Thursday, 3 February 2011

Caspian: TAPI gets Russian backing

Russia has given its backing to the Turkmenistan-Afghanistan-Pakistan-India (TAPI) gas pipeline that, despite massive political and security obstacles, is still very much on the Turkmen government's agenda. During talks in Moscow in late January, Russian President Dmitry Medvedev and Afghan leader Hamid Karzai signed a joint statement stressing their support for a project that would cost more than $4 billion to build but will not interest any major international lenders such as the World Bank until there is a sharp improvement in the security situation in Afghanistan and Pakistan.

Most observers interpret Russia's public support for TAPI as a political tactic to improve relations with Afghanistan and Turkmenistan. If so, this gambit has not been a resounding success; following a visit to Ashgabat in October, Russia's energy supremo Igor Sechin suggested to the Russian media that the Turkmen government has made an agreement for Russia to be involved in the project. His remarks prompted a swift rebuttal by the Turkmen foreign ministry, which denied there was any agreement “whatsoever” on TAPI and urged Russian officials to be “guided in the future by a sense of responsibility and reality”.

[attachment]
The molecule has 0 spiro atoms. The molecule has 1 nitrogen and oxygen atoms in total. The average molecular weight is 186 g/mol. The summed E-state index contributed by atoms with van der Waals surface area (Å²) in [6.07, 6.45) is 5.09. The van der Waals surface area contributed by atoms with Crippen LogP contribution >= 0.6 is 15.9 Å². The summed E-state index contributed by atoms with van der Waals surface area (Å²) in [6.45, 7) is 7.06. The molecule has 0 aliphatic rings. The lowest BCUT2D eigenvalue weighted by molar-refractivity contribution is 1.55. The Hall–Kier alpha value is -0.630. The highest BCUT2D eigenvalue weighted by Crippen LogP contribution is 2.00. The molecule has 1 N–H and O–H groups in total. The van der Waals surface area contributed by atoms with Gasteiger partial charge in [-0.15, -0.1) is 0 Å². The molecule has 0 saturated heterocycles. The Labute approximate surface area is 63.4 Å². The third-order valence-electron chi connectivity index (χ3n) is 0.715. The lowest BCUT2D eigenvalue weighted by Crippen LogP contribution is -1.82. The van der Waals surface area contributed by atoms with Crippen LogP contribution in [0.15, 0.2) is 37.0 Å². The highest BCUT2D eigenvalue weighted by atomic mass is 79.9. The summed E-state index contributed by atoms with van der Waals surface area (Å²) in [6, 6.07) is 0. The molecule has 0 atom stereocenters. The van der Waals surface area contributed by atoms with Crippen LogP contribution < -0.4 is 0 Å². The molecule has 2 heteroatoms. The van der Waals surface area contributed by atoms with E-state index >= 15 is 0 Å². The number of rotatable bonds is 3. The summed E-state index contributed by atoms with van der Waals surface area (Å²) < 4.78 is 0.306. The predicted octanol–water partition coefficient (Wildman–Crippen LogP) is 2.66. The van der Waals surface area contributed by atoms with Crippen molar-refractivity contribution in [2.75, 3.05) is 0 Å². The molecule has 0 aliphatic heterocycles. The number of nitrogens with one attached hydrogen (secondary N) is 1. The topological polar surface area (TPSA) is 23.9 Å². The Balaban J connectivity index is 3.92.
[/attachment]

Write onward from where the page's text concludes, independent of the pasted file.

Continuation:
Tapi involves the construction of a 1,700km pipeline network, of which some 735km would cross Afghanistan, including the volatile regions around the city of Kandahar, and 800km across Pakistan. The Asian Development Bank has funded feasibility studies for the project, but is unlikely to offer more funds until security in Afghanistan and Pakistan improves.

For more news and expert analysis about the Caspian region, please see Caspian Focus.

© 2010 Menas Associates

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